A local immigration law firm has filed two federal suits in U.S. District Court in Nashville in the past month against the U.S. Department of Homeland Security, claiming the agency violated the Freedom of Information Act by withholding records.
Ozment Law, a Nashville-based firm, says the suits are part of a strategy to combat a serious backlog of information requests submitted to the Immigration and Customs Enforcement agency.
The FOIA Project, a research organization based out of Syracuse University, published a report this month slamming ICE management for hindering access to public records. The data show that unanswered FOIA requests for immigration records have jumped from 2,903 to 6,699 in less than one year.
“We have filed several lawsuits on behalf our clients because ICE is chronically behind in issuing and complying with the FOIA statue that requires them to furnish [individuals] with a copy of their files in a timely manner,” Elliott Ozment said.
One of the local suits was filed on July 22 on behalf of Rigoberto Ajualip-Miranda, who submitted a FOIA request to the Immigration and Customs Enforcement department in December 2012 related to his upcoming immigration hearing.
The suit alleges that ICE acknowledged receipt of the request in January by referring it to the U.S. Citizen and Immigration Services office.
The USCIS identified 129 pages of material related to the requests, but the suit alleges only 62 full pages were released, and the remaining material was referred back to the ICE. Ajualip-Miranda claims he never received any further contact from the agency.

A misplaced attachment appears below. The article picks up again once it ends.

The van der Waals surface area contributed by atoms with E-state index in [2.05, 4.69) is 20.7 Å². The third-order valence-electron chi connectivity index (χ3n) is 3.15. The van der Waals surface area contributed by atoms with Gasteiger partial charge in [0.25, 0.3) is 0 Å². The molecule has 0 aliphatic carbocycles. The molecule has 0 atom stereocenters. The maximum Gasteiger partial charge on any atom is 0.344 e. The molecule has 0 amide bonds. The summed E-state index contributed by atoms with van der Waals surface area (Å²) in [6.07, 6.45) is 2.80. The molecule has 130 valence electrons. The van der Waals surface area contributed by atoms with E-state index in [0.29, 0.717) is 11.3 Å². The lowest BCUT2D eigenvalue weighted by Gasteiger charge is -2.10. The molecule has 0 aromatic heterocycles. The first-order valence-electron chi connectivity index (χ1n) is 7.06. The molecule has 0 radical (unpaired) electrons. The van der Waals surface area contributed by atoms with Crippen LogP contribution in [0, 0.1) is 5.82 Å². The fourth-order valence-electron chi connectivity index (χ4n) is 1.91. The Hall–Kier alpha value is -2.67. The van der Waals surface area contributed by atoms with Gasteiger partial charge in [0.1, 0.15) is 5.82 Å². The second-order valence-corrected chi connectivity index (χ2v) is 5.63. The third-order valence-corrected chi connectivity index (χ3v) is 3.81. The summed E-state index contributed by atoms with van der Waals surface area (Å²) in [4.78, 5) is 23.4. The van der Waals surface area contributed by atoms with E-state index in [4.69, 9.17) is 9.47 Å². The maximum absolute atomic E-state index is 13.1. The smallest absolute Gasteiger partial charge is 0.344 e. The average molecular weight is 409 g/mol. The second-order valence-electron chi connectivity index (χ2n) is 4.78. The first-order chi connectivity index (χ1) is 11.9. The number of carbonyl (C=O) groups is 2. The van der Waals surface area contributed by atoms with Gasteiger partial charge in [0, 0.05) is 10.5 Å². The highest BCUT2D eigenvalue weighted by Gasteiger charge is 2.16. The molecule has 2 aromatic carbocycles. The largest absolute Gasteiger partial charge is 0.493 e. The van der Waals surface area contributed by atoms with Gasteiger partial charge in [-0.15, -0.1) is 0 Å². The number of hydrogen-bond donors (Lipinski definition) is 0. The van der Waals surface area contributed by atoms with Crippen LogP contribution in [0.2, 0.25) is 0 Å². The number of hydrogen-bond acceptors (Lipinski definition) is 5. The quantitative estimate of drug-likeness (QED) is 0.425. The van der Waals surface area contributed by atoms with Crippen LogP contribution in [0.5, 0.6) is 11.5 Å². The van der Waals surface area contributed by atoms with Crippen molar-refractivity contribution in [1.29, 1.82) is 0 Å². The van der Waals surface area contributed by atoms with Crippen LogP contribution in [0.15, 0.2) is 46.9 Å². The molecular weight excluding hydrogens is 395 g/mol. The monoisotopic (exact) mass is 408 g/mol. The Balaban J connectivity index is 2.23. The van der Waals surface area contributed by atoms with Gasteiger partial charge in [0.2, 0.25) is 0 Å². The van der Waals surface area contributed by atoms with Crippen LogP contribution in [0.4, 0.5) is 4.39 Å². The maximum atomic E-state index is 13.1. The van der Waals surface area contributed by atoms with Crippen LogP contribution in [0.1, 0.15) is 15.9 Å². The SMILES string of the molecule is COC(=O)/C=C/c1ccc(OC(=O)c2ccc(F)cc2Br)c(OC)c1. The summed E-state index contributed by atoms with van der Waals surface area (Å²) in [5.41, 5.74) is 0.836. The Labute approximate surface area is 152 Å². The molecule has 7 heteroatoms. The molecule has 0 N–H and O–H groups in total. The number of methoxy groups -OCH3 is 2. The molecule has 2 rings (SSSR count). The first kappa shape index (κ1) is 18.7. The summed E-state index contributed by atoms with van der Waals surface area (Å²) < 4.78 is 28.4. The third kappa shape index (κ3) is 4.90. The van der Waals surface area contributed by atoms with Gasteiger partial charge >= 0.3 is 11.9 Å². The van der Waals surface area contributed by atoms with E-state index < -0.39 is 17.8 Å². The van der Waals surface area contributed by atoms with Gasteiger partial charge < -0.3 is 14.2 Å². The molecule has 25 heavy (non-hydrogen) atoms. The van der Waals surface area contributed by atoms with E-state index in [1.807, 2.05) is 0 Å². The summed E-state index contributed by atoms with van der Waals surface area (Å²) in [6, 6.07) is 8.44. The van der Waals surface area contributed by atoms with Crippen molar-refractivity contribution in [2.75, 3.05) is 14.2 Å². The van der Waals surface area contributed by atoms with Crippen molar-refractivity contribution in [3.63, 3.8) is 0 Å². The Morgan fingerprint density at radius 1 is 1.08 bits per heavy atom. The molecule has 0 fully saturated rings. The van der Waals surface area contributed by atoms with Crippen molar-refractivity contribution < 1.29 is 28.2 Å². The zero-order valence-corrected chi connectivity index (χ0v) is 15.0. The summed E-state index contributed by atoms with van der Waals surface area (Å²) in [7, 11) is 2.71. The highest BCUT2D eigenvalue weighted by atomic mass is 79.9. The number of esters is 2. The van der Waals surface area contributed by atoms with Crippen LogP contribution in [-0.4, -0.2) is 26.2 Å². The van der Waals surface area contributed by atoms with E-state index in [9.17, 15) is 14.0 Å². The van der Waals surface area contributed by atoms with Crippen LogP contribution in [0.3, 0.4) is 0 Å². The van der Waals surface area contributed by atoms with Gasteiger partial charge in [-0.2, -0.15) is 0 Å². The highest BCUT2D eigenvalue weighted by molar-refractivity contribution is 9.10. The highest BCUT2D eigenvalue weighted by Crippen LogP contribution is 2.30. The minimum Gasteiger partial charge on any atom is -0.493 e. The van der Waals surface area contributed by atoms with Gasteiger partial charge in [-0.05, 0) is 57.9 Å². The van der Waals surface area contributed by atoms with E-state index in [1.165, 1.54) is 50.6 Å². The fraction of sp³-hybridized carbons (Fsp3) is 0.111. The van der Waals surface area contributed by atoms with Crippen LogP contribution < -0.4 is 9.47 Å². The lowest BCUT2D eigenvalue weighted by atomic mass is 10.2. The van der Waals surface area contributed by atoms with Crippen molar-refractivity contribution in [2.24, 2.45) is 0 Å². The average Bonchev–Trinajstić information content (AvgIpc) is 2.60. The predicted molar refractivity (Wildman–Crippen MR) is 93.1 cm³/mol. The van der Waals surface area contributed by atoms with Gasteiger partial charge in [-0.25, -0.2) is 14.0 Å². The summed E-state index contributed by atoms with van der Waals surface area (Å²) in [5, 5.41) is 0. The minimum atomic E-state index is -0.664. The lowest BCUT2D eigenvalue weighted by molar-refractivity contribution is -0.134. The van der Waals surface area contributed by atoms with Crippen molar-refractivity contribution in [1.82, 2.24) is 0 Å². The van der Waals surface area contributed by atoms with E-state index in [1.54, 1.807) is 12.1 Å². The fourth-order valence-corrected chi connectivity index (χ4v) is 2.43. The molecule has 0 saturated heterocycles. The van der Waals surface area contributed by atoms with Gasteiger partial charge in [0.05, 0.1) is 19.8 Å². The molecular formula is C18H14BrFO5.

In a similar case filed on July 11, Ozment Law alleged that Alejandro Ramirez-Anzo filed a FOIA request to ICE in April 2013 and never received the procedural acknowledgement letter that follows a request’s processing.
The suit claims Ramirez-Anzo filed an additional request through USCIS, which withheld 47 pages of the requested material under the same referral claim used in Ajualip-Miranda’s case.
Materials are being withheld because of the back-and-forth referral process, causing requests to pile up.
The FOIA Project reports that agency-to-agency referrals account for 82 percent of ICE requests, and the forwarded requests are “greatly adding to the delays experienced by the public in receiving requested immigration records.”
According to United States data, the Department of Homeland Security has the highest FOIA backlog, with 28,553 pending requests at the end of 2012, but uncompleted requests across all government agencies decreased between 2011 and 2012.
The FOIA was enacted in 1966 and gives individuals the right to access federal agency records, with certain exceptions for national security, confidential financial information and other exemptions.
Attorneys at Ozment Law say the requested documents are necessary for defending Ajualip-Miranda and Ramirez-Anzo in immigration removal proceedings.
“We cannot perform our duties as attorneys as long as we’re being denied what’s in their files,” Ozment said.
The U.S. Attorney’s Office for the Middle District of Tennessee will defend the United States in the cases, said public information officer David Boling, but the office had no comment on the cases at this time.
“We have tried to work with the Department of Homeland Security, and we have given them more time than the statute really provides for, out of deference to try to avoid litigation,” Ozment said. “It became apparent to us that there was such a backlog that ICE and DHS has a systematic problem.”
The suits request that the U.S. District Court for the Middle District of Tennessee order ICE and the Department of Homeland Security to release the immigration records, but the attorneys at Ozment Law are hoping a barrage of cases will spur standardized change.
“What we’re hoping is that we get these papers that we’re entitled to,” Ozment said, “but also that the Immigration and Customs Enforcement will take some type of corrective action.”